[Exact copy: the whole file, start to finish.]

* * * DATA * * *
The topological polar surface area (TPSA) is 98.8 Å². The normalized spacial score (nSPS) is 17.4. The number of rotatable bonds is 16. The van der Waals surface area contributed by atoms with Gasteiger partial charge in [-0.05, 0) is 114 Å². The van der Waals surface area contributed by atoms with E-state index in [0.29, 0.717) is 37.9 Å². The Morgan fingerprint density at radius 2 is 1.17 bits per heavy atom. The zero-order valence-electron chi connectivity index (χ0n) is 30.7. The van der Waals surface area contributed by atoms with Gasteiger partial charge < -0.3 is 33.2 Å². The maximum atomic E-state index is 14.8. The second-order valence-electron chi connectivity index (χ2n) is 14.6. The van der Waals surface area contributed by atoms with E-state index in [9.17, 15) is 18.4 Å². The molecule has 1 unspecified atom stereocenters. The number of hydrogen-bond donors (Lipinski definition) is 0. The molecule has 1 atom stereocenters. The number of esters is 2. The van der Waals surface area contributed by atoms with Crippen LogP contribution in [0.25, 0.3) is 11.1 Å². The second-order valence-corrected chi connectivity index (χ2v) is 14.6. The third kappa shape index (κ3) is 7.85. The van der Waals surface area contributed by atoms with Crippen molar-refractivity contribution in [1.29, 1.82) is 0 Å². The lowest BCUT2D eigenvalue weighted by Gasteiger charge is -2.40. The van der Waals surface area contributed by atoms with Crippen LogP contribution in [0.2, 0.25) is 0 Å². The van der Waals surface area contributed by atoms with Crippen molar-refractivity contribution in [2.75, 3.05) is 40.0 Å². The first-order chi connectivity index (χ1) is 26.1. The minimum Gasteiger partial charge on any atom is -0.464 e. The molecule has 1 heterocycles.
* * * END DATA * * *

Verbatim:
The topological polar surface area (TPSA) is 98.8 Å². The normalized spacial score (nSPS) is 17.4. The number of rotatable bonds is 16. The van der Waals surface area contributed by atoms with Gasteiger partial charge in [-0.05, 0) is 114 Å². The van der Waals surface area contributed by atoms with E-state index in [0.29, 0.717) is 37.9 Å². The Morgan fingerprint density at radius 2 is 1.17 bits per heavy atom. The zero-order valence-electron chi connectivity index (χ0n) is 30.7. The van der Waals surface area contributed by atoms with Gasteiger partial charge < -0.3 is 33.2 Å². The maximum atomic E-state index is 14.8. The second-order valence-electron chi connectivity index (χ2n) is 14.6. The van der Waals surface area contributed by atoms with E-state index in [9.17, 15) is 18.4 Å². The molecule has 1 unspecified atom stereocenters. The number of hydrogen-bond donors (Lipinski definition) is 0. The molecule has 1 atom stereocenters. The number of esters is 2. The van der Waals surface area contributed by atoms with Crippen LogP contribution in [0.25, 0.3) is 11.1 Å². The second-order valence-corrected chi connectivity index (χ2v) is 14.6. The third kappa shape index (κ3) is 7.85. The van der Waals surface area contributed by atoms with Crippen molar-refractivity contribution in [1.29, 1.82) is 0 Å². The lowest BCUT2D eigenvalue weighted by Gasteiger charge is -2.40. The van der Waals surface area contributed by atoms with Crippen LogP contribution in [0.2, 0.25) is 0 Å². The van der Waals surface area contributed by atoms with Crippen molar-refractivity contribution in [2.75, 3.05) is 40.0 Å². The first-order chi connectivity index (χ1) is 26.1. The minimum Gasteiger partial charge on any atom is -0.464 e. The molecule has 1 heterocycles.